This student acknowledges that her question was inappropriate, but argues that it is only considered to be so because of the “confines of civil discourse” produced by the powerful. In her eyes, Rick Perry has established a standard of civility that disallows questions such as hers to be asked so that his bigoted and oppressive policies are not put into public question. This view is apparently shared by other activist students at Dartmouth, who distributed a list of even more horribly offensive questions. Sorry to break it to you, Dartmouth liberals, but these kinds of questions would be considered inappropriate no matter where they were asked and no matter whom was on the receiving end, period. Rick Perry’s rejection of gay marriage is not some arbitrary boundary that makes these questions vulgar and inappropriate. They are inherently vulgar and inappropriate. Any questions that includes phrases like, “Anal sex does not tear at the fabric of your butthole,” and, “Jesus liked to play with his own hairy hollow” are inherently vulgar and inappropriate. If a liberal politician with very progressive policies has been at Dartmouth and received any one of these questions, I do not think society would have instantaneously forgotten the basic rules of civility that most Americans were raised with simply because of his or her pro-gay policies.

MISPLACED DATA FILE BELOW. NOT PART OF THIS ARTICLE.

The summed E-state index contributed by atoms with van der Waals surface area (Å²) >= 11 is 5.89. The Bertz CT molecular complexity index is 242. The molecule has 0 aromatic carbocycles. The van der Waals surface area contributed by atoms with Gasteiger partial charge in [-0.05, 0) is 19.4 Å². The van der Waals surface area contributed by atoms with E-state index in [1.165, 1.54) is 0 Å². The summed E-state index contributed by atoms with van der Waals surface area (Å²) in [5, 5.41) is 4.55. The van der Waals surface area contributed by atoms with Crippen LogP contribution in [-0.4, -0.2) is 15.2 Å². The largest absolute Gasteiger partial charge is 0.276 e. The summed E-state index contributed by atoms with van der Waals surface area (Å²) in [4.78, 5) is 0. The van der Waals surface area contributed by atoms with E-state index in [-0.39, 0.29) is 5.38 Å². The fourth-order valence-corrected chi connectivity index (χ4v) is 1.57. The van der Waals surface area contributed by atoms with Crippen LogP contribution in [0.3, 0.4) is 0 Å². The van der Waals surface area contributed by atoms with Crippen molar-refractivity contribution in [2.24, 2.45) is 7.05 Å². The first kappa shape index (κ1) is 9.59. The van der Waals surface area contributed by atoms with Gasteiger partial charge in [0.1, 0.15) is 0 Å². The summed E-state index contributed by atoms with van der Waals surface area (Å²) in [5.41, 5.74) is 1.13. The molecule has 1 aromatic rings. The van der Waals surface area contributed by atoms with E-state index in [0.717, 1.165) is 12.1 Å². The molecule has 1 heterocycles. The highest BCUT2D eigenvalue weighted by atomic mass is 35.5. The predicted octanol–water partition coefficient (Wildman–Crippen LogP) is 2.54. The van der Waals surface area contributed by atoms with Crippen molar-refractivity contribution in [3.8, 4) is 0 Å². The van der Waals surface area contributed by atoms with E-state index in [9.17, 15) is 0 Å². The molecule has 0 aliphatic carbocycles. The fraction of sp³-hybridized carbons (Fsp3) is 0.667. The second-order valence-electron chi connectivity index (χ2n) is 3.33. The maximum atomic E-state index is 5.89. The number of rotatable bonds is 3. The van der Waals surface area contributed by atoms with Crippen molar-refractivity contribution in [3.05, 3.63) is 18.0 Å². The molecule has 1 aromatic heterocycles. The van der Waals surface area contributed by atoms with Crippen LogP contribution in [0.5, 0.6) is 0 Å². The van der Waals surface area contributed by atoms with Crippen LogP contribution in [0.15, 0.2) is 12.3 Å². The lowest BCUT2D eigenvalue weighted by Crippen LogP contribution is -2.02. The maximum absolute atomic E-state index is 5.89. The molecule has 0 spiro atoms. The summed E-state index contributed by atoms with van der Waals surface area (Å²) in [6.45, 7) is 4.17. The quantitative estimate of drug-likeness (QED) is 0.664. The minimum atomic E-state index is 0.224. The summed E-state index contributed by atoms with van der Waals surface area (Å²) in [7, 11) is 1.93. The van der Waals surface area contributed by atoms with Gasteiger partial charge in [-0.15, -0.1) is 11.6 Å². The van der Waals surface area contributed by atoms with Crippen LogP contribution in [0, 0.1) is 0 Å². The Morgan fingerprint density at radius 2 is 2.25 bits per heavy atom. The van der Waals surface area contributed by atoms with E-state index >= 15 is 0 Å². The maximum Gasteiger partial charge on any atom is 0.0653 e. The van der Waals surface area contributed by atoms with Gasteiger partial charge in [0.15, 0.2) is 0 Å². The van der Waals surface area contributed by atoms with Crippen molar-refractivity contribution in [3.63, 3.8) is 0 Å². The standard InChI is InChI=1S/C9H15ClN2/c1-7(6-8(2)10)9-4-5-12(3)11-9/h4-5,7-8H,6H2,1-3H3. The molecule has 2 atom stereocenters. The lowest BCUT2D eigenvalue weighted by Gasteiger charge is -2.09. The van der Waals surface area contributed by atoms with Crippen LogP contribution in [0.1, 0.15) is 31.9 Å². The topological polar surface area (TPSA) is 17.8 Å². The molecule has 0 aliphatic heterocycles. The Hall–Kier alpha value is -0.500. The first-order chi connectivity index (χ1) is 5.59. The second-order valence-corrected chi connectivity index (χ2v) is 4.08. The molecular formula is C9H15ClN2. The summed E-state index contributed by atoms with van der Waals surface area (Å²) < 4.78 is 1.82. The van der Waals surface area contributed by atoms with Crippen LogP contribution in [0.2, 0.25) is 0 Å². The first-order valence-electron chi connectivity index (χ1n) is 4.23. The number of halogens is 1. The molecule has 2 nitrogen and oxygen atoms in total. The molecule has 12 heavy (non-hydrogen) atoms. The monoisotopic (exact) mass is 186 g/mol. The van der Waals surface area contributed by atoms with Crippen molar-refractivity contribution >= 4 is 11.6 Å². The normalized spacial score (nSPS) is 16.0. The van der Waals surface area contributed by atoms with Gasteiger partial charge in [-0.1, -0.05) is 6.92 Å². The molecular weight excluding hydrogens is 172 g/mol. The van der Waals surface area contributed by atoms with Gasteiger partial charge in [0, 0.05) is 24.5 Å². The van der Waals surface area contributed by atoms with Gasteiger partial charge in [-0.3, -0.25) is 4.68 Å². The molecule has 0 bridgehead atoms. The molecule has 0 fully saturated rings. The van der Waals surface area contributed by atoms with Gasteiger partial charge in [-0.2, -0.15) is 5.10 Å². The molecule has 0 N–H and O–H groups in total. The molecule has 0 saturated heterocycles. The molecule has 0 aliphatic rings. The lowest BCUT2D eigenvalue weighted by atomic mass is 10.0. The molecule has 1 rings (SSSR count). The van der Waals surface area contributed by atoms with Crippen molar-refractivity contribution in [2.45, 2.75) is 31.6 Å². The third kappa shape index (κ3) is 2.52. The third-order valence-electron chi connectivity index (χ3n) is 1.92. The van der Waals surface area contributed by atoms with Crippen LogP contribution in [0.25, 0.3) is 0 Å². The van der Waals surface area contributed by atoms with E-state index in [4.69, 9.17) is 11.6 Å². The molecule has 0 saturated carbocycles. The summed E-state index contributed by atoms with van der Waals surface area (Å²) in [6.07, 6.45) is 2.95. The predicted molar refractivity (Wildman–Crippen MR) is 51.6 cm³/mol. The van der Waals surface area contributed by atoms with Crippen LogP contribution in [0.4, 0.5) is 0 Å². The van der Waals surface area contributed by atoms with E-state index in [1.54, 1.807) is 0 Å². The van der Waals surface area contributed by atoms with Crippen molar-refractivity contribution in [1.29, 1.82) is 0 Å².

Shouldn’t this group of students be much more preoccupied with what happens to homosexuals throughout the Middle East? Like the hanging of two “sodomites” in the ever-more-moderate Iran this past August? Where is the outrage over the fact that nations such as Saudi Arabia, the UAE, and Iraq still enforce the death penalty for homosexuality? Rick Perry’s Christian moral objection to gay marriage seems to cause these students more frustration that real crises. It’s a sad world.

Gay marriage is a policy that deserves debate. While our elected officials are just as entitled to act on their own morality as citizens are, the pro-gay argument of individual liberty is a valid one. However, the societal rebellion mindset that college-aged liberals have taken up is insulting to anyone who wishes to have a civil conversation on a political topic. The self-proclaimed “college feminists” on my campus aren’t taken seriously by anyone, and its no one’s fault but their own. At any political event they are seen as aggressive, annoying, and often shouting curses. I am not advocating for political apathy of submissiveness, of course. Simply asking the governor straightforwardly about his stance on gay marriage and if that stance has changed would have successfully put his policies into question without being undeniably rude. Civility must not be mistaken for docility.

As the nation realized over the last few years and expressed on election day, liberal views and policies have simply become void of substance. The more the nation debates, the more these far, FAR-left citizens become entrenched in their views and resort to things like wasting people’s time at an event with the governor of Texas by asking ridiculous questions.

But please, keep telling yourself that this type of activism is efficient. It’s working great for conservatives so far!